The Protocol Processing Dataplane

The Protocol Processing Dataplane
by Paul McLellan on 10-11-2012 at 8:48 pm

 At the Linley processor conference this week, Chris Rowen, the CTO of Tensilica presented on the protocol processing dataplane. That sounds superficially like he is talking about networking but in fact true protocol processing is just part of adding powerful compute features to the dataplane. Other applications are video, audio, security, voice-recognition and so on. All of these applications are inherently parallel and data-rich and either are impossible to process on a general purpose control processor such as an ARM (not enough performance) or are extremely power-hungry to use a general purpose processor.

Depending on the application, different kinds of parallelism are required, from single-instruction multiple-data (SIMD) vector processing to homogenous threads (all doing the same thing) or heterogenous threads.

The Tensilica Xtensa dataplane processor units (DPUs) are highly customizable and thus suitable for all these applications. The processors generated range from 11.5K gates up to huge beasts with large numbers of execution units. In addition, they can have a huge range of I/O architectures with FIFOs, lookup tables, or very wide direct connections. After all, a high-performance DPU isn’t much use if you can’t get the data in and out to the rest of the design with high enough bandwidth.

Probably the most demanding application, requiring very high I/O performance and high performance in the compute fabric, is network data forwarding (such as in a high-performance router). The most generic way to do this would be to use a cache-coherent memory system and just put the packets in off-chip DRAM. But Chris has a rule-of-thumb that, since energy is proportional to distance, if a direct wire connect is 1 unit of energy, local memory is 4, on-chip NoC is 16 and going off-chip is 256.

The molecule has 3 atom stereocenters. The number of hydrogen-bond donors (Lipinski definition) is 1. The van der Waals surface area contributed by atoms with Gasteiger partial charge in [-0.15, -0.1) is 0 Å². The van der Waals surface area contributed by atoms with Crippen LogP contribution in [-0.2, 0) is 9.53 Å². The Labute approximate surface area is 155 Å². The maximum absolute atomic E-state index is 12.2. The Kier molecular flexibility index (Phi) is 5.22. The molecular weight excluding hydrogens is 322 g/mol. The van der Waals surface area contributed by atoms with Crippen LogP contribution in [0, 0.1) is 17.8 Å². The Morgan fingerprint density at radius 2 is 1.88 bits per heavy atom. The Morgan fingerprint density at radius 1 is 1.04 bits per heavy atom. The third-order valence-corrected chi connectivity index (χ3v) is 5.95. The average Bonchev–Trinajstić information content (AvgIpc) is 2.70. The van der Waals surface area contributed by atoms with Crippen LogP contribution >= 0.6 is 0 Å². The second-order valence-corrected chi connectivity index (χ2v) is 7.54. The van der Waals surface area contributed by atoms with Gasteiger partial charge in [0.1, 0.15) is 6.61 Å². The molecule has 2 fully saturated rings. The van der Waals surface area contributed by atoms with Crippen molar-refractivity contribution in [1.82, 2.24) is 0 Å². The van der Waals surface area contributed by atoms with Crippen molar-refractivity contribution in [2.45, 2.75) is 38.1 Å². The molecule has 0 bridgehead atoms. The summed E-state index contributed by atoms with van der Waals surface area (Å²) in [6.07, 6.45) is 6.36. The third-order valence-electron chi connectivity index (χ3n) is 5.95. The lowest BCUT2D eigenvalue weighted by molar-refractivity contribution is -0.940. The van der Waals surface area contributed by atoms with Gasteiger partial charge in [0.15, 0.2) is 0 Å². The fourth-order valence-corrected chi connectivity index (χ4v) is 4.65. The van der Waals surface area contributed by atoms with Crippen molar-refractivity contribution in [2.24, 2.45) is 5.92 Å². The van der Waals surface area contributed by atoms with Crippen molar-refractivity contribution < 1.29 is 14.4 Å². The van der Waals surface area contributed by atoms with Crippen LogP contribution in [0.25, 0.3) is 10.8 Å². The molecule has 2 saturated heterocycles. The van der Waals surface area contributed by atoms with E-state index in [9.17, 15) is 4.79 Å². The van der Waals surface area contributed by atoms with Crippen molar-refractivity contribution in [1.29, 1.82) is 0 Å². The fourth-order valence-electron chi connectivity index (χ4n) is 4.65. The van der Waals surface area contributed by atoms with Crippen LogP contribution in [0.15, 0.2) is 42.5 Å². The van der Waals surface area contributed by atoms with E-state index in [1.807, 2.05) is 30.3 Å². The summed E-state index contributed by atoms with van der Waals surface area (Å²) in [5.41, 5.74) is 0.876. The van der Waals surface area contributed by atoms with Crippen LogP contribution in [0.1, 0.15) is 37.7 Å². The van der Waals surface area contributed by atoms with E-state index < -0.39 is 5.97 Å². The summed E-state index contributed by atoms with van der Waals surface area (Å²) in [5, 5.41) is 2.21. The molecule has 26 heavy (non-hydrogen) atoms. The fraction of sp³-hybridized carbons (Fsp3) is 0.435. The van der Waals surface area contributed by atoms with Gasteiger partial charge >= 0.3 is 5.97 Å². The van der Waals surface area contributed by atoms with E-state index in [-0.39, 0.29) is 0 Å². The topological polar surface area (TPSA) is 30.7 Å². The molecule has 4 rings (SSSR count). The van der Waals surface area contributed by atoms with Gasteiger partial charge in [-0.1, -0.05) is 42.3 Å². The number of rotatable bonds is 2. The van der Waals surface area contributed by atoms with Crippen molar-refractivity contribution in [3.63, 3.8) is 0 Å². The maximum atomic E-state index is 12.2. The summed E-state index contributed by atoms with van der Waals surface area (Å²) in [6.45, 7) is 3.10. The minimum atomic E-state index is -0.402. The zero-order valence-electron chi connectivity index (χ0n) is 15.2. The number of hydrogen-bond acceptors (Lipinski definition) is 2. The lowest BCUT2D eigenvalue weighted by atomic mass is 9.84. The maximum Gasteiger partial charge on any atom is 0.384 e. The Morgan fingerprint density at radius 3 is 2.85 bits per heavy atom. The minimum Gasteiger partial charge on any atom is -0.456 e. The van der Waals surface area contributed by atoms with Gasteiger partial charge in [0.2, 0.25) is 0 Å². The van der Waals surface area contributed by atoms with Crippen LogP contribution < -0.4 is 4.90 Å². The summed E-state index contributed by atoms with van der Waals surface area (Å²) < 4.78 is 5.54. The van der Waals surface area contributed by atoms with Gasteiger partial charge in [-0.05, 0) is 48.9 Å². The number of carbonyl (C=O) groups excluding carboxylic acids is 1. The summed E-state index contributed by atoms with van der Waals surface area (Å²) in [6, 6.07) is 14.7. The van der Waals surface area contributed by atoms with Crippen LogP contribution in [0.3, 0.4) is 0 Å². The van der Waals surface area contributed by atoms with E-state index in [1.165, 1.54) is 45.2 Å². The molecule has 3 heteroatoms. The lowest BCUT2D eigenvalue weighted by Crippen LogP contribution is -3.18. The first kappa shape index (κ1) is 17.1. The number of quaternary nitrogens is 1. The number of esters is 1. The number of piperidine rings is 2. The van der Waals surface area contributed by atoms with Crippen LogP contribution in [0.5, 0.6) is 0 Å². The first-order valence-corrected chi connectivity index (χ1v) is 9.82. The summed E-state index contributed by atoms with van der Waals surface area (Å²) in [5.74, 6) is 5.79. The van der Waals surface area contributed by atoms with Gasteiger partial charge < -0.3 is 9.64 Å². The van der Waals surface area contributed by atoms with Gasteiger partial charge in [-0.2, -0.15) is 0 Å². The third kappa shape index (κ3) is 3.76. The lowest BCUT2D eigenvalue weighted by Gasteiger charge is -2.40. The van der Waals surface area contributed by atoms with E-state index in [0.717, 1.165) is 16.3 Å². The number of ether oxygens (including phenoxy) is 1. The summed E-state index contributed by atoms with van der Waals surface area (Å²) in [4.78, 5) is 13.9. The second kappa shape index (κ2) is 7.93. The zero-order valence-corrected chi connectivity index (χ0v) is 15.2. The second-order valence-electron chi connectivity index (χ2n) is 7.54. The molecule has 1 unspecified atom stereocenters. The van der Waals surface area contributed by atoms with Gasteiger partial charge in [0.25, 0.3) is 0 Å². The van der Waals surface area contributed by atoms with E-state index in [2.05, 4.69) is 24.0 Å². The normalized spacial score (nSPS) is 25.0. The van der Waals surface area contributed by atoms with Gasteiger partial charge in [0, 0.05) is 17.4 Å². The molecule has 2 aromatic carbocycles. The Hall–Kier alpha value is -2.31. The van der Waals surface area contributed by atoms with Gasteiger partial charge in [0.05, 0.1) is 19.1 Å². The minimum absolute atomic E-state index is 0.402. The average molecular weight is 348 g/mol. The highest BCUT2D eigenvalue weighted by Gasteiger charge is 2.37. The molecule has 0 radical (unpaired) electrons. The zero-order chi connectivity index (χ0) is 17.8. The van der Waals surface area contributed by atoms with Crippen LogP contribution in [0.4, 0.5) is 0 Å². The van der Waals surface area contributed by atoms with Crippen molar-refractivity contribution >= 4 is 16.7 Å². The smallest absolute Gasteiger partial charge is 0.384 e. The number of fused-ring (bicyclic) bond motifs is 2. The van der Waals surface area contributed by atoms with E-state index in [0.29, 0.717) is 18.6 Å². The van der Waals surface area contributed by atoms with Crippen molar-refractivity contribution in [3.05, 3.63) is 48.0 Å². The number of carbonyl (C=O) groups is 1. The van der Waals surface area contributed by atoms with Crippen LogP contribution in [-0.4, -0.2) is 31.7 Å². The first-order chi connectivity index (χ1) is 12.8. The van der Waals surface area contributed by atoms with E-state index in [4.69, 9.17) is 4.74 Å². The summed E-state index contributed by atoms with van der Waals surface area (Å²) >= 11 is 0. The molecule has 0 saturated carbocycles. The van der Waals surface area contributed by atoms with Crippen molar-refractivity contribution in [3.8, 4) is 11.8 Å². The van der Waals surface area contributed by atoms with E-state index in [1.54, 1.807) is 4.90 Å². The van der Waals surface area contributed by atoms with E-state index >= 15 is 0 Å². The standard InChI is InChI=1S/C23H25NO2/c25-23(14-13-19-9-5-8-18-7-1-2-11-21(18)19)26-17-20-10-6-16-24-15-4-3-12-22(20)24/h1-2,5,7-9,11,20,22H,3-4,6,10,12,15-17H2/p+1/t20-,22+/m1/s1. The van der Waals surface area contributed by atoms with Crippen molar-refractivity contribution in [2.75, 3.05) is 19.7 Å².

There is thus an enormous difference in energy efficiency to build the best possible fabric on-chip to keep everything fed, rather than building something completely general purpose, as can be seen from the above diagram showing the difference between using a cache-coherent cluster, one where DMA is used to offload the processors and one with direct connect.

The savings are huge using a DPU versus a standard microrprocessor. The pink bars show the efficiency of the Tensilica Xtensa DPU, the blue are ARM and the green is Intel Atom. Higher numbers are good (this is efficiency, Xtensa has been scaled to 1).

To take another demanding example, LTE-Advanced level 7. The block diagram is complex and requires a huge amount, 6.5Gb/s, to be moved around between the blocks. Again, comparing the general purpose solution to building direct connections on-chip shows the enormous difference in efficiency.

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